Recreational Boat Users
Fremantle Port operates 24 hours a day, 365 days a year and there are more than 3,500 shipping movements annually in the Fremantle Inner Harbour, the approach channels and Cockburn Sound.
It is vitally important that shipping and boat users safely navigate the port's 383 square kilometres of water.
Recreational boats must keep clear of commercial shipping in all WA ports (see Department of Transport regulations)
- Small boats must steer clear of ships and give way to any large vessel.
- Just because you can see a ship doesn't mean it can see you.
- Remember that ships visiting Fremantle are up to 150,000 tonnes; they cannot stop or change course quickly and they are often travelling faster than you think.
- Don't anchor in shipping channels. Marked shipping channels should not be used for fishing or other recreational uses.
- Keep 50 metres clear of all shipping at all times, whether ships are berthed or moving.
- Don't tie up to navigation aids, such as buoys and markers.
- Keep to the 8-knot speed limit in the Fremantle Inner Harbour and keep to the right of the main channel.
- When you are travelling through the Fremantle Inner Harbour in your boat, don’t stop or turn your boat around to look at ships.
- Keep clear of berthing ships to avoid being caught between a ship and a berth.
Travel through port waters safely Collapse and expand this accordion
Fremantle Port waters are part of a busy working port. The marked channels are not recreational areas. Ships have operational limitations in restricted waters, such as shipping channels. Small boats must give way to any large vessel travelling in the same channel. A small boat can move safely out of a channel but a large ship cannot move into open water. Kayaks, windsurfers, jet skis, wave skis or any other personal watercraft should avoid the marked channels and should also be aware of the safety equipment requirements, which restrict these watercraft to inshore waters. Personal watercraft needing to travel through the Fremantle Inner Harbour must obey the 8-knot speed limit and keep to the right of the main channel. The general boating rule of: look right, give way to the right, turn to the right and stay to the right applies to Fremantle Port waters. When travelling through shipping channels, including Fremantle Inner Harbour, stay to the right and not the centre. Recreational vessels should also keep well clear of berthing vessels to avoid going between a ship and the berth.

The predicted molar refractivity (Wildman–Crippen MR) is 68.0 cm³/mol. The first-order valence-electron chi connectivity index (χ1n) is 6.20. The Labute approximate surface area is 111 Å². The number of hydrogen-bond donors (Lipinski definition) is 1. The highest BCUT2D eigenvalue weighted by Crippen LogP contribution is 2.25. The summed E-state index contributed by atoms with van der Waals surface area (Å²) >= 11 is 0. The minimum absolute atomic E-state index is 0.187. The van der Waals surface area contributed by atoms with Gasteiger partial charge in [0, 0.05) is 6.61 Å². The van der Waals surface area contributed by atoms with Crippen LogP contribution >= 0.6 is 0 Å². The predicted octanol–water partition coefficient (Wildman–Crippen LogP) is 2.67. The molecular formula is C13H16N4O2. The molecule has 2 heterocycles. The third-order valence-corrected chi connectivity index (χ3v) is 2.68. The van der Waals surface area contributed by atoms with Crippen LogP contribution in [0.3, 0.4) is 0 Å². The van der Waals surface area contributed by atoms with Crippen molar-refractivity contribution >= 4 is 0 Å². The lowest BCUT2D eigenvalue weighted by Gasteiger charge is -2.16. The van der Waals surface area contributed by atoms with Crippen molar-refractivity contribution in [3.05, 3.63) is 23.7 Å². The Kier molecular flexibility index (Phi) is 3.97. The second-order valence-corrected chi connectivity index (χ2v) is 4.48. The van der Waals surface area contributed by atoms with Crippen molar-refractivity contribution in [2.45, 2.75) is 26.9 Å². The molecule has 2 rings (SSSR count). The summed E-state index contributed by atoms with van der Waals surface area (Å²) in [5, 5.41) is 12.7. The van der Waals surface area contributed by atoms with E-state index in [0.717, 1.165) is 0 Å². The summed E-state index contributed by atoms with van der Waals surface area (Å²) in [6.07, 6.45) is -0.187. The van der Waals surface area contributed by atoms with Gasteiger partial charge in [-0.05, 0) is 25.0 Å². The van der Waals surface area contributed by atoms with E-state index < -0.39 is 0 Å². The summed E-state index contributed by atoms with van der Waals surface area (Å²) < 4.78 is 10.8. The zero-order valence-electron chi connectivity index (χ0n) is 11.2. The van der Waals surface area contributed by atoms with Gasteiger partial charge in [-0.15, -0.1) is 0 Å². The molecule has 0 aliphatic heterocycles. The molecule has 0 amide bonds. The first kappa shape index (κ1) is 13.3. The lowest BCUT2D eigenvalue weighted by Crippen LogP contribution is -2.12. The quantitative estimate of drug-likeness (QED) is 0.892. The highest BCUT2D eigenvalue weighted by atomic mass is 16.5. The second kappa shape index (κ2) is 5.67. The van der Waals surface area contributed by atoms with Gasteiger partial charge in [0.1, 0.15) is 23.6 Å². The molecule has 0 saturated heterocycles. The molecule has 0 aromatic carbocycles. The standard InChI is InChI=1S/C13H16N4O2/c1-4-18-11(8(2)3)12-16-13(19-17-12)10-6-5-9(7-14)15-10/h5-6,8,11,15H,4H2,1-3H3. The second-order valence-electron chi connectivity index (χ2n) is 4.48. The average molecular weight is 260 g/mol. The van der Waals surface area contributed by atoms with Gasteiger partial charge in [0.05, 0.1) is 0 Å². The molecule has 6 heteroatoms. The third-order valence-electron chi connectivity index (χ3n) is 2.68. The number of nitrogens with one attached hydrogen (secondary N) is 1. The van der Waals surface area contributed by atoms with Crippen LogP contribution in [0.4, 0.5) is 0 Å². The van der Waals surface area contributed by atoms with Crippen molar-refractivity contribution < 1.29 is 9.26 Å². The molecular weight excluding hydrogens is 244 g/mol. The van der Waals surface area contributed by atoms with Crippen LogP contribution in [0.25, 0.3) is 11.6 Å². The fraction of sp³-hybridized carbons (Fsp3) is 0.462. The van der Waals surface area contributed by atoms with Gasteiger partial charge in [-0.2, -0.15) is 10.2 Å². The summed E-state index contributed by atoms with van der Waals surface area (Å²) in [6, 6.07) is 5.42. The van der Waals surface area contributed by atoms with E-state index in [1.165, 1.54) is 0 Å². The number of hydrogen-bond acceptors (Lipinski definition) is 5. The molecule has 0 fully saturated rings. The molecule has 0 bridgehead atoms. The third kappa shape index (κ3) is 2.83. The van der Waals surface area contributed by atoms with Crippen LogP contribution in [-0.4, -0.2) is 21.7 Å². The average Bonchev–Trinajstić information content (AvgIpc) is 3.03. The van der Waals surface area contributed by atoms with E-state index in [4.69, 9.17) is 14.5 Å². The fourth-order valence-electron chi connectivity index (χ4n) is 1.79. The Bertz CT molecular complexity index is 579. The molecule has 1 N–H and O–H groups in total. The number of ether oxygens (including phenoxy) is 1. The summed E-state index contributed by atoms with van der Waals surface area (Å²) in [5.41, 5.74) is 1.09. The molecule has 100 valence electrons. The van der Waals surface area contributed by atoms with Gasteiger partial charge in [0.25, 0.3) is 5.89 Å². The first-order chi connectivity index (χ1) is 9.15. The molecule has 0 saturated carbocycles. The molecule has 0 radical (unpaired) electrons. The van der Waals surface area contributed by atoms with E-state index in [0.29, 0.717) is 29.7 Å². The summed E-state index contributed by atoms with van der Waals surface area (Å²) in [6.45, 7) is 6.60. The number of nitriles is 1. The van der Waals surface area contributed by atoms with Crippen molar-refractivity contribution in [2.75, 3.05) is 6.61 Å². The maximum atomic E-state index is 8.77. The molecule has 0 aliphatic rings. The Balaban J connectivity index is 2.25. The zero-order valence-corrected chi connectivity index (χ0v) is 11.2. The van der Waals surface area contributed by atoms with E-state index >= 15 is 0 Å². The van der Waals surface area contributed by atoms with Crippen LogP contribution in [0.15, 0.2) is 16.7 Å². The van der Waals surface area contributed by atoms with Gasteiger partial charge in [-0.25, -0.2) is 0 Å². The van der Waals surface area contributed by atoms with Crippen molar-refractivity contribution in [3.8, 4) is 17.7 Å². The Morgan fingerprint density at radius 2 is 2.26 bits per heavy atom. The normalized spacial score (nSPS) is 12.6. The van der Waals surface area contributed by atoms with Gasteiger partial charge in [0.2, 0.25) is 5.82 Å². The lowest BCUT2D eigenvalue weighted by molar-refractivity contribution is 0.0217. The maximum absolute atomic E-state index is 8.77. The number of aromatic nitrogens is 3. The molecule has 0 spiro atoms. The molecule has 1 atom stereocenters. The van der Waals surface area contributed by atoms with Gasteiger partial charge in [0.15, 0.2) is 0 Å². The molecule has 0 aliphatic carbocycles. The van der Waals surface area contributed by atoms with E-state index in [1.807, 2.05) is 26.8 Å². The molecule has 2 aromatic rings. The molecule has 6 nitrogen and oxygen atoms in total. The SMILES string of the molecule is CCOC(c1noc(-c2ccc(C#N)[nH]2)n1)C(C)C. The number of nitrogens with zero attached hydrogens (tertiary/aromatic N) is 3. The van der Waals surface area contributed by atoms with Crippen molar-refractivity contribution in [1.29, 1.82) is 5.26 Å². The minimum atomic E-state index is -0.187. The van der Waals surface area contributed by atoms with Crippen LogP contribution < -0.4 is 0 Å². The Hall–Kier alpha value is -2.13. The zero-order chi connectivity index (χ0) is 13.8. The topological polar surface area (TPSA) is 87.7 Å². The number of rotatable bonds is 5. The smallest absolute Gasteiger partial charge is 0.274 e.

Keep clear of shipping movements Collapse and expand this accordion
Commercial shipping movements are slow and deliberate, due to the size of the ship. Movements within the port are conducted under the control of skilled pilots. As ships cross into the port limits they can appear to zigzag through Gage Roads. These movements are made to keep the ship within the Deep Water Channel that provides safe passage to the Fremantle Inner Harbour or Outer Harbour, or to safe anchorage for deep-draft ships. Many of the aids that help the masters and pilots navigate a course are shore based and are not always apparent to recreational boat users at sea. Stay well clear of large ships. In Fremantle Inner Harbour, signs that a ship is about to depart include:
- tugs or the orange pilot boat waiting close by a ship
- a red and white vertical ‘pilot on board’ flag flying from a ship
- crew activity on a ship’s bow and stern.
Avoid shipping activity by staying well clear, observing shipping activities before entering a channel and remembering that small boats are far more manoeuvrable than large ships.
Ships have limited vision Collapse and expand this accordion
Vision is limited from a cargo ship’s navigation bridge. Containers, cargo-handling gear and the ship itself can all obscure the crew’s vision. Boat users cannot assume that because they can see a ship, the ship can see them. You must be able to clearly see the centre windows of the ship’s bridge to ensure you can be seen. The distance from which you can be seen can vary depending on the size of the ship and position of the bridge. Container vessels can have a ‘blind’ sector extending 1.5 km ahead of the ship.
Ships have limited manoeuvrability, so keep clear Collapse and expand this accordion
Find out how you can explore the port or get ferry and cruise info...